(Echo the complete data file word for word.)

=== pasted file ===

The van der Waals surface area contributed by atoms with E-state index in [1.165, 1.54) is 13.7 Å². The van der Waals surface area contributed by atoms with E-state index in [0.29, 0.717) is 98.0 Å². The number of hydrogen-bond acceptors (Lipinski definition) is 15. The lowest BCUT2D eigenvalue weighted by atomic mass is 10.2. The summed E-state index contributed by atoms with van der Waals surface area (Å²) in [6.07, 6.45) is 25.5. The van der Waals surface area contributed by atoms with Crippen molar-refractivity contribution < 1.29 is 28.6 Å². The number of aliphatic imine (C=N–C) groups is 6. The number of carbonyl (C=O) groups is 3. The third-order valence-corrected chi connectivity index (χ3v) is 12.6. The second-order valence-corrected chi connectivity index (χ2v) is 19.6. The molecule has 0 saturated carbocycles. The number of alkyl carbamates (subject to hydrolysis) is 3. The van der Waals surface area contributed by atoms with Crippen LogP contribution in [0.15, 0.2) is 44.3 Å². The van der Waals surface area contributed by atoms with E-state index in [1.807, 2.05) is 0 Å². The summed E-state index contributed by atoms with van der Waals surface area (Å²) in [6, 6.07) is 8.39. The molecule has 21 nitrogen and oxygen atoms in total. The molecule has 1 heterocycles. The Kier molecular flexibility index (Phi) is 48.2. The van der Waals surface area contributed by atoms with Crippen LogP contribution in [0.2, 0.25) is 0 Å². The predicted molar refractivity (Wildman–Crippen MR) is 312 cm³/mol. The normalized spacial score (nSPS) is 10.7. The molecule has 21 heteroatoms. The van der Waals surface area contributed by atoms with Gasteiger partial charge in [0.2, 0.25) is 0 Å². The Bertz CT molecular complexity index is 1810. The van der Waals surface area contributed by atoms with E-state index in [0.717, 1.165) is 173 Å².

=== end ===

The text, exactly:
The van der Waals surface area contributed by atoms with E-state index in [1.165, 1.54) is 13.7 Å². The van der Waals surface area contributed by atoms with E-state index in [0.29, 0.717) is 98.0 Å². The number of hydrogen-bond acceptors (Lipinski definition) is 15. The lowest BCUT2D eigenvalue weighted by atomic mass is 10.2. The summed E-state index contributed by atoms with van der Waals surface area (Å²) in [6.07, 6.45) is 25.5. The van der Waals surface area contributed by atoms with Crippen molar-refractivity contribution < 1.29 is 28.6 Å². The number of aliphatic imine (C=N–C) groups is 6. The number of carbonyl (C=O) groups is 3. The third-order valence-corrected chi connectivity index (χ3v) is 12.6. The second-order valence-corrected chi connectivity index (χ2v) is 19.6. The molecule has 0 saturated carbocycles. The number of alkyl carbamates (subject to hydrolysis) is 3. The van der Waals surface area contributed by atoms with Crippen LogP contribution in [0.15, 0.2) is 44.3 Å². The van der Waals surface area contributed by atoms with E-state index in [1.807, 2.05) is 0 Å². The summed E-state index contributed by atoms with van der Waals surface area (Å²) in [6, 6.07) is 8.39. The molecule has 21 nitrogen and oxygen atoms in total. The molecule has 1 heterocycles. The Kier molecular flexibility index (Phi) is 48.2. The van der Waals surface area contributed by atoms with Crippen LogP contribution in [0.2, 0.25) is 0 Å². The predicted molar refractivity (Wildman–Crippen MR) is 312 cm³/mol. The normalized spacial score (nSPS) is 10.7. The molecule has 21 heteroatoms. The van der Waals surface area contributed by atoms with Gasteiger partial charge in [0.2, 0.25) is 0 Å². The Bertz CT molecular complexity index is 1810. The van der Waals surface area contributed by atoms with E-state index in [0.717, 1.165) is 173 Å².